My high school had a pair of original wings—erected at a time when “Advanced Arrowhead Design” was part of the curriculum—as well as a modern addition, a wing with a roof and glass windows and other newfangled stuff. Oddly I can’t recall ever having a class in the old building during my four years at the school.
In my dream I’m assigned classes there, but don’t attend.
As the semester progresses, and I fall further behind, it becomes more and more difficult to begin attending—to enter the rooms and face stares from the teachers and students. To say nothing of catching up on all the work I’ve missed. Instead I pace the hallway outside the classroom doors, catching glimpses of shadows through frosted windows, overhearing occasional laughter. Eventually it becomes so late in the semester, failure is a foregone conclusion.
I feel awful about it as I pace the hallway. I’m filled with an ever-increasing sense of dread. Finally the semester ends and I have Fs in all my courses.
That’s when I enter the classrooms, now empty. They’re dusky and dreary. The ancient desks are carved with initials and graffiti static. The tile floors are dull and chipped. The blackboards are hard to erase because of accrued abrasions; some of the chalk marks are permanent: wispy remnants of lectures long forgotten, evidence for which is nevertheless impossible to obliterate.
In my dream I wander from one empty classroom to another, and the void seems to speak to some unknown tragedy, something more than merely flunking out of school. I pass through the rooms one by one. They never end. They never, ever end. The emptiness itself has sentience, a purpose, a plan.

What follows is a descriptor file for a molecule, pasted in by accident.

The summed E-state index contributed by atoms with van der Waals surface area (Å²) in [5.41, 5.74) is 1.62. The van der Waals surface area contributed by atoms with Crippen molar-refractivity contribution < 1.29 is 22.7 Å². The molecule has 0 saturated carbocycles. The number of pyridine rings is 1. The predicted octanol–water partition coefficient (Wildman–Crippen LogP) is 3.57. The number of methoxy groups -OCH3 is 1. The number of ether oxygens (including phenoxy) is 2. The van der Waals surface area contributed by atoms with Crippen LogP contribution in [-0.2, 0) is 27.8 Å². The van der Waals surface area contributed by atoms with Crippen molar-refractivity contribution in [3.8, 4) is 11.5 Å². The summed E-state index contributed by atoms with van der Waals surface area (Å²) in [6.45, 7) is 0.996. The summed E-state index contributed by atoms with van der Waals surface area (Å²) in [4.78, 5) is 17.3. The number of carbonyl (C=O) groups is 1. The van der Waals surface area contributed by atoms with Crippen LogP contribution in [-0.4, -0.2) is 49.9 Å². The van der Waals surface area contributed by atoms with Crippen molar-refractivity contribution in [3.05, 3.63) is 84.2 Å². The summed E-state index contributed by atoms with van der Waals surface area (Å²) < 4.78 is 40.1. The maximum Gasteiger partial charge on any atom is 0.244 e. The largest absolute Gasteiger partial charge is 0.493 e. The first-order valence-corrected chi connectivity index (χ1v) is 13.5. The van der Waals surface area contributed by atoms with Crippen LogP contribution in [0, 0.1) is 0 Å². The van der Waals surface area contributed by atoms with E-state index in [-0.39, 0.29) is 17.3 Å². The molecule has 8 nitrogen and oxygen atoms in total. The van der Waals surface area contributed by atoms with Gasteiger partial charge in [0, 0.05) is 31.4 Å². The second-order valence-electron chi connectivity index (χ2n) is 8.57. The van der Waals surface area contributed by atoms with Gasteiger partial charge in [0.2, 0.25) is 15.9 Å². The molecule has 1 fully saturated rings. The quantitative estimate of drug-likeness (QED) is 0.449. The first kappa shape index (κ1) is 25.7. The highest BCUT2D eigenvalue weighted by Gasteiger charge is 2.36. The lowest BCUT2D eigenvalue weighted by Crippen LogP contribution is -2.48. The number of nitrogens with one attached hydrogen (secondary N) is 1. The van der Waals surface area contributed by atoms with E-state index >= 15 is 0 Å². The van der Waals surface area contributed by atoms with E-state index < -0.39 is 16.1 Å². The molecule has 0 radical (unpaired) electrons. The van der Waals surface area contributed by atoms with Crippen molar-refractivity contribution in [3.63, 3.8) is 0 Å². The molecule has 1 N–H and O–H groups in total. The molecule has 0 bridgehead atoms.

I awake in a panic, and don’t know why. In real life I attended all my classes and earned good grades.
An Australian friend, call him Tom, described a trip he took with his 80-year-old mother, and I want to share one small part of it.
Tom’s father had died some years earlier, and he’d arranged a tour of Australia with his mother primarily to get her out of the house; she wouldn’t stop grieving, wouldn’t stop visiting the cemetery twice a day.
At a stopover in a small, remote town in the Outback the hotel couldn’t provide the two rooms Tom had reserved, because a guest was ill and unable to leave. Tom and his mother were thus forced to share a room, and it had only one bed.
No problem, Tom decided. They’d sleep together in the same bed. It was a little awkward, but hey, it was his mother. What the hell.
After they’d settled in and Tom turned out the light, he heard his mother weeping softly in the dark. He turned the light back on and asked what was the matter.
“I just realized, this is the first time since your father died that a man has shared a bed with me.”
Tom took his mother in his arms and held her until she fell asleep. From then on, for the remainder of the trip, he reserved only one room at the hotels.
I joined Fictionaut recently. Wendy and Jennifer have farmed some writers there, so I thought I’d give it a shot. So far, nothing for Lascaux, although a couple of pieces have come close. (Stop The Presses: between writing this post and posting it, I found two gems at Fictionaut and made offers on both.)
This attack upon the Girl Scouts just makes me want to buy more cookies (pinched from Sarah Laurenson):
Can’t resist sharing this (yoinked from Mark Van Aken Williams):
I have to run now. My seventy-eleven-year-old neighbor Eleanor just called. She wants the boxes I carried from the attic to the basement last week carried back up to the attic. When, in an admittedly irritated voice, I asked why, there was a long silence, then she said, “Does it not occur to you that perhaps I changed my mind?”
“It also occurs to me that you merely enjoy watching me huff up and down three flights of stairs while you swill your vodka.”
“You know what to do with that thought, Stefan.”
Right. Parrish it.